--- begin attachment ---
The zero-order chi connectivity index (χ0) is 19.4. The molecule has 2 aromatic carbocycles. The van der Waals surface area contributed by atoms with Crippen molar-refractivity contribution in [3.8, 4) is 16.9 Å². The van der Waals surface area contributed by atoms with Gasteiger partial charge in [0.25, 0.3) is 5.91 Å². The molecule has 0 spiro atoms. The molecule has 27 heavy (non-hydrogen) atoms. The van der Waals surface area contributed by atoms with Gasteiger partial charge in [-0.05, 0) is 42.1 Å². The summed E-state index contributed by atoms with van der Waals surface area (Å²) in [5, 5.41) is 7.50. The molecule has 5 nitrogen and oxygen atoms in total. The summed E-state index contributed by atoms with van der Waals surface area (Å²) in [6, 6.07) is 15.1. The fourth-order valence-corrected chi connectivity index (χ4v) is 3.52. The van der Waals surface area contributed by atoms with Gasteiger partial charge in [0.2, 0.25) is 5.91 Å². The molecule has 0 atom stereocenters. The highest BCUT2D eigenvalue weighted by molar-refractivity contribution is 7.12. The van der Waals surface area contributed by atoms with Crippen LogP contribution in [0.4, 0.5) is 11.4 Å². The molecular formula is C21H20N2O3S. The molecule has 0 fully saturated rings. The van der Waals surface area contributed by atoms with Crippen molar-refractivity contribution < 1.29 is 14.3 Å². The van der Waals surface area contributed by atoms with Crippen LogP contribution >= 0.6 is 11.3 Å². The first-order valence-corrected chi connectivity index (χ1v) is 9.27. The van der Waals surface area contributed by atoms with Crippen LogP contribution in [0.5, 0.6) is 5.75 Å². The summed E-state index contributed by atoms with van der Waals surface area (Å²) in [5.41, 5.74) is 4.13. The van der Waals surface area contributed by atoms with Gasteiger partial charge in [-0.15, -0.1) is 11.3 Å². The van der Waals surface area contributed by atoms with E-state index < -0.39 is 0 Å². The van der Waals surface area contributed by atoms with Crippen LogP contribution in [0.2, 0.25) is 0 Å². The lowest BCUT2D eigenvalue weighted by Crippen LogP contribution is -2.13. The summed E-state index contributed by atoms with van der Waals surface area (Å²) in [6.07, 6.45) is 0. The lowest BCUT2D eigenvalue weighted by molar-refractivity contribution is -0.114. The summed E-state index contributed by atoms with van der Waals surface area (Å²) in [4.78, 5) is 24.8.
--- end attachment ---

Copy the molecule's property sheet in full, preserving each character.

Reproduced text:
The zero-order chi connectivity index (χ0) is 19.4. The molecule has 2 aromatic carbocycles. The van der Waals surface area contributed by atoms with Crippen molar-refractivity contribution in [3.8, 4) is 16.9 Å². The van der Waals surface area contributed by atoms with Gasteiger partial charge in [0.25, 0.3) is 5.91 Å². The molecule has 0 spiro atoms. The molecule has 27 heavy (non-hydrogen) atoms. The van der Waals surface area contributed by atoms with Gasteiger partial charge in [-0.05, 0) is 42.1 Å². The summed E-state index contributed by atoms with van der Waals surface area (Å²) in [5, 5.41) is 7.50. The molecule has 5 nitrogen and oxygen atoms in total. The summed E-state index contributed by atoms with van der Waals surface area (Å²) in [6, 6.07) is 15.1. The fourth-order valence-corrected chi connectivity index (χ4v) is 3.52. The van der Waals surface area contributed by atoms with Gasteiger partial charge in [0.2, 0.25) is 5.91 Å². The molecule has 0 atom stereocenters. The highest BCUT2D eigenvalue weighted by molar-refractivity contribution is 7.12. The van der Waals surface area contributed by atoms with Crippen LogP contribution in [0.4, 0.5) is 11.4 Å². The molecular formula is C21H20N2O3S. The molecule has 0 fully saturated rings. The van der Waals surface area contributed by atoms with Crippen molar-refractivity contribution < 1.29 is 14.3 Å². The van der Waals surface area contributed by atoms with Crippen LogP contribution >= 0.6 is 11.3 Å². The first-order valence-corrected chi connectivity index (χ1v) is 9.27. The van der Waals surface area contributed by atoms with Crippen LogP contribution in [0.5, 0.6) is 5.75 Å². The summed E-state index contributed by atoms with van der Waals surface area (Å²) in [5.41, 5.74) is 4.13. The van der Waals surface area contributed by atoms with Gasteiger partial charge in [-0.15, -0.1) is 11.3 Å². The van der Waals surface area contributed by atoms with E-state index < -0.39 is 0 Å². The van der Waals surface area contributed by atoms with Crippen LogP contribution in [0.2, 0.25) is 0 Å². The lowest BCUT2D eigenvalue weighted by Crippen LogP contribution is -2.13. The summed E-state index contributed by atoms with van der Waals surface area (Å²) in [6.07, 6.45) is 0. The lowest BCUT2D eigenvalue weighted by molar-refractivity contribution is -0.114. The summed E-state index contributed by atoms with van der Waals surface area (Å²) in [4.78, 5) is 24.8.